There are many mitigating factors as to why people cannot read or write when they reach adulthood and often it’s through no fault of their own. The fact is that the number of people who cannot read or write is far higher than you might think so any class you do attend will be alongside people just like you so you have no reason to feel stigmatised. Furthermore, as you’ll be aware, with an ever increasing influx of migrant workers who have come over to the UK in recent years, some of them may even have far less of a grasp of English than you do so you should not worry about going on a course. Alternatively, there are several organisations from which you can undertake an adult literacy course online from your own home. They lead to exactly the same level of qualifications although people might sometimes point to the fact that the speed of your improvement in adult literacy will often come via social interaction and communicating face to face with others in a classroom setting.

Other Methods of Improving Your Adult Literacy Skills

Unless it’s important for you to have some kind of recognised certificate to establish your adult literacy - getting a particular kind of job, for example, there are numerous additional ways for you to improve your literacy skills which you can build into your daily life. Simply reading as much as you can and from a variety of sources will help immensely as will doing basic word puzzles which you’ll often find in newspapers and magazines. There are also plenty of online games, puzzles and other exercises aimed at improving adult literacy. And, each time you don’t understand a word - look it up in the dictionary.

In gaining more confidence through a better understanding of the language, it will open up so many doors to you and break down barriers both on a professional and personal level.

You might also like...
Share Your Story, Join the Discussion or Seek Advice..
I need improvement in my English & lncident reports, because I work in the Security industry & my memory is very bad.
Hone - 7-Mar-16 @ 10:45 PM
i suffer with dyslexia will this be a problem i won't joine the police
powerman - 25-Mar-13 @ 2:07 PM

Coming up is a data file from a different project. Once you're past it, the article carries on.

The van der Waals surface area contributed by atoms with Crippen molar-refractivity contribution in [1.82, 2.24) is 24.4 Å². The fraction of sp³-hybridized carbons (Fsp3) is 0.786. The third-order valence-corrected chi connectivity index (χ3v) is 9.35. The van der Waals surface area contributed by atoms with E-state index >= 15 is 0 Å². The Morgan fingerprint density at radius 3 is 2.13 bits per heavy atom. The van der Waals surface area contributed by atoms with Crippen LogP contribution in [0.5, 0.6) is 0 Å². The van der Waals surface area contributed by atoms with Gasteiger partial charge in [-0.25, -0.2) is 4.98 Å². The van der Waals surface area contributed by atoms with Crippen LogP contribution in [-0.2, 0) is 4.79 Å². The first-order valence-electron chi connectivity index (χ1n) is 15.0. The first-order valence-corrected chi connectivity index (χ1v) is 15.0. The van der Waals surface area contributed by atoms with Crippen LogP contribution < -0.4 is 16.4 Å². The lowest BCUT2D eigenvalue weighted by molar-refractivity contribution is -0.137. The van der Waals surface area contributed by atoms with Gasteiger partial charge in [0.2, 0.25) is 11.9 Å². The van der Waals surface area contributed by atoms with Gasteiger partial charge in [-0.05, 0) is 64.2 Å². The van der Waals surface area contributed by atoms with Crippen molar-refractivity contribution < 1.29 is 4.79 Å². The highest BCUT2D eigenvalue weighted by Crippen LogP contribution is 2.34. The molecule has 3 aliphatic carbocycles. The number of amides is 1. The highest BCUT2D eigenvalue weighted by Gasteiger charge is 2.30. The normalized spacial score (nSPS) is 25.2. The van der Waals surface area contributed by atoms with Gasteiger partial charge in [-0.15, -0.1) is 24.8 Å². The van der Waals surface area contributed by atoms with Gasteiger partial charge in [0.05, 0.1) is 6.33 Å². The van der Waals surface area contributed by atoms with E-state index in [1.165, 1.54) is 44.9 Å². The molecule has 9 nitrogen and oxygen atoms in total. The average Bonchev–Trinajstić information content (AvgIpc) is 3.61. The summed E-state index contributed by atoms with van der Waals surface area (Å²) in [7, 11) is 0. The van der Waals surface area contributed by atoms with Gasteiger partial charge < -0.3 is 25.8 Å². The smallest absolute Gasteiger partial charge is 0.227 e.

Share Your Story, Join the Discussion or Seek Advice...
Title:
(never shown)
Firstname:
(never shown)
Surname:
(never shown)
Email:
(never shown)
Nickname:
(shown)
Comment:
Validate:
Enter word:
Topics
Latest Comments
  • Gordmac80!
    Re: Learning Through an Apprenticeship
    Hi, I live in Inverness, I’m 39 will be 40 in March, I’ve worked in retail since I was 16 I’ve been a manger for 16 years…
    17 October 2019
  • Ashi
    Re: Teaching Adults as a Career
    Currently I am working as a HLTA (teaching assistant) in primary school with EAL children. I am thinking of working with adults,…
    11 October 2019
  • Linds
    Re: The Adult Learning Grant
    I am in receipt of Universal Credit. Do this disbar me from claiming a grant?
    22 September 2019
  • Sophokles
    Re: Teaching Adults as a Career
    I retired a year or so ago; however, I've still 'something left in the tank', and my English usage has always been praised. (I have…
    10 September 2019
  • Donna
    Re: Learning Through an Apprenticeship
    Hi I am 37 years old. I have worked the majority of my life in retail supermarkets. I have nvq level 2 in both retail and…
    1 September 2019
  • Ger
    Re: Adult Dyslexia Assessment Explained
    After years of struggling my so was assessed at college and finally diagnosed, and received excellent support. His…
    27 August 2019
  • Ballerina
    Re: Become A Vet's Assistant
    Hi, I am 63 and for the past 20 years have worked in an Emergency Department as an Enrolled Nurse dealing with a variety of…
    17 August 2019
  • Ross
    Re: Learning Through an Apprenticeship
    Hi, I’m 36 and have completed a diploma in Carpentry and Joinery....this was 3 years ago, I have been working in that…
    14 August 2019
  • Andy
    Re: Learning Through an Apprenticeship
    Hi I'm 35 and I've just completed my diploma level 2 and now I’m actively looking for a work placement to complete my full…
    9 August 2019
  • Tony
    Re: Improve Your DIY Skills
    I would like to do lots of thing for our society .
    4 August 2019